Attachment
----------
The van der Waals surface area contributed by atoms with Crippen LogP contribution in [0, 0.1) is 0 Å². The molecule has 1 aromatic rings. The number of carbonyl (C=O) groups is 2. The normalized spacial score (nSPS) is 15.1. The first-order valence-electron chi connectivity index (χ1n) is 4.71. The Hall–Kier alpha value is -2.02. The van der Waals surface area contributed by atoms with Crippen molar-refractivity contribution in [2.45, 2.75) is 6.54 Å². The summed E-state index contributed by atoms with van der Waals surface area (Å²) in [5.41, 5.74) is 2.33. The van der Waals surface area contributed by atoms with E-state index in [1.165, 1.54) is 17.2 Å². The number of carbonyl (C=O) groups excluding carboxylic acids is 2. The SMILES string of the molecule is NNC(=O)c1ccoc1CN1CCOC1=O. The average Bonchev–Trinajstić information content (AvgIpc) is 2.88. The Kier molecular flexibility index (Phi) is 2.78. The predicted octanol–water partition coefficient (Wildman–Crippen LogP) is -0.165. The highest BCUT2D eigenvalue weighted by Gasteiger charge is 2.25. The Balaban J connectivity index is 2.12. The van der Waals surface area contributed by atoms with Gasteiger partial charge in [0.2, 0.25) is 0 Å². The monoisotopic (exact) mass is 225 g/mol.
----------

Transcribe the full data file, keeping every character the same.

The van der Waals surface area contributed by atoms with Crippen LogP contribution in [0, 0.1) is 0 Å². The molecule has 1 aromatic rings. The number of carbonyl (C=O) groups is 2. The normalized spacial score (nSPS) is 15.1. The first-order valence-electron chi connectivity index (χ1n) is 4.71. The Hall–Kier alpha value is -2.02. The van der Waals surface area contributed by atoms with Crippen molar-refractivity contribution in [2.45, 2.75) is 6.54 Å². The summed E-state index contributed by atoms with van der Waals surface area (Å²) in [5.41, 5.74) is 2.33. The van der Waals surface area contributed by atoms with E-state index in [1.165, 1.54) is 17.2 Å². The number of carbonyl (C=O) groups excluding carboxylic acids is 2. The SMILES string of the molecule is NNC(=O)c1ccoc1CN1CCOC1=O. The average Bonchev–Trinajstić information content (AvgIpc) is 2.88. The Kier molecular flexibility index (Phi) is 2.78. The predicted octanol–water partition coefficient (Wildman–Crippen LogP) is -0.165. The highest BCUT2D eigenvalue weighted by Gasteiger charge is 2.25. The Balaban J connectivity index is 2.12. The van der Waals surface area contributed by atoms with Gasteiger partial charge in [0.2, 0.25) is 0 Å². The monoisotopic (exact) mass is 225 g/mol.